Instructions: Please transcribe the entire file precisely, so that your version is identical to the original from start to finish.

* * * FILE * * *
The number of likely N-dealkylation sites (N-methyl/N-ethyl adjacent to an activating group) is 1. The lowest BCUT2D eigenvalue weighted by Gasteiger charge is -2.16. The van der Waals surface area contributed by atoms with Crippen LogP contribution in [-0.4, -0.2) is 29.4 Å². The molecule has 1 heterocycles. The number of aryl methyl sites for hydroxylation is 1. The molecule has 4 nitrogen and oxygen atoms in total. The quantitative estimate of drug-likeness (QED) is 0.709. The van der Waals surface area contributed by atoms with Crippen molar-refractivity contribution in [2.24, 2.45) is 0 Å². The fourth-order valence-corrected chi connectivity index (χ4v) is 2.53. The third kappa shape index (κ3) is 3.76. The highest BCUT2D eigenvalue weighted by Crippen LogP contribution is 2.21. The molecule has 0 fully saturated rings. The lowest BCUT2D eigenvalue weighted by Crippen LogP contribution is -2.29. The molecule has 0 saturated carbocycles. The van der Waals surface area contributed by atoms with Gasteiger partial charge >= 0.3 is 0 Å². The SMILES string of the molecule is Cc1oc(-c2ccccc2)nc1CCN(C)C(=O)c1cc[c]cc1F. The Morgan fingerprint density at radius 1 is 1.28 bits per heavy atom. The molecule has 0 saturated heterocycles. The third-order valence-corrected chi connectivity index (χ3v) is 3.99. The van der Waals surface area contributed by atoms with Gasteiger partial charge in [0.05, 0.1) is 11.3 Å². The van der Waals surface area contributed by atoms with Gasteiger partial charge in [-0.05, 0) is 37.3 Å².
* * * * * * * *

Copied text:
The number of likely N-dealkylation sites (N-methyl/N-ethyl adjacent to an activating group) is 1. The lowest BCUT2D eigenvalue weighted by Gasteiger charge is -2.16. The van der Waals surface area contributed by atoms with Crippen LogP contribution in [-0.4, -0.2) is 29.4 Å². The molecule has 1 heterocycles. The number of aryl methyl sites for hydroxylation is 1. The molecule has 4 nitrogen and oxygen atoms in total. The quantitative estimate of drug-likeness (QED) is 0.709. The van der Waals surface area contributed by atoms with Crippen molar-refractivity contribution in [2.24, 2.45) is 0 Å². The fourth-order valence-corrected chi connectivity index (χ4v) is 2.53. The third kappa shape index (κ3) is 3.76. The highest BCUT2D eigenvalue weighted by Crippen LogP contribution is 2.21. The molecule has 0 fully saturated rings. The lowest BCUT2D eigenvalue weighted by Crippen LogP contribution is -2.29. The molecule has 0 saturated carbocycles. The van der Waals surface area contributed by atoms with Gasteiger partial charge >= 0.3 is 0 Å². The SMILES string of the molecule is Cc1oc(-c2ccccc2)nc1CCN(C)C(=O)c1cc[c]cc1F. The Morgan fingerprint density at radius 1 is 1.28 bits per heavy atom. The molecule has 0 saturated heterocycles. The third-order valence-corrected chi connectivity index (χ3v) is 3.99. The van der Waals surface area contributed by atoms with Gasteiger partial charge in [0.05, 0.1) is 11.3 Å². The van der Waals surface area contributed by atoms with Gasteiger partial charge in [-0.05, 0) is 37.3 Å².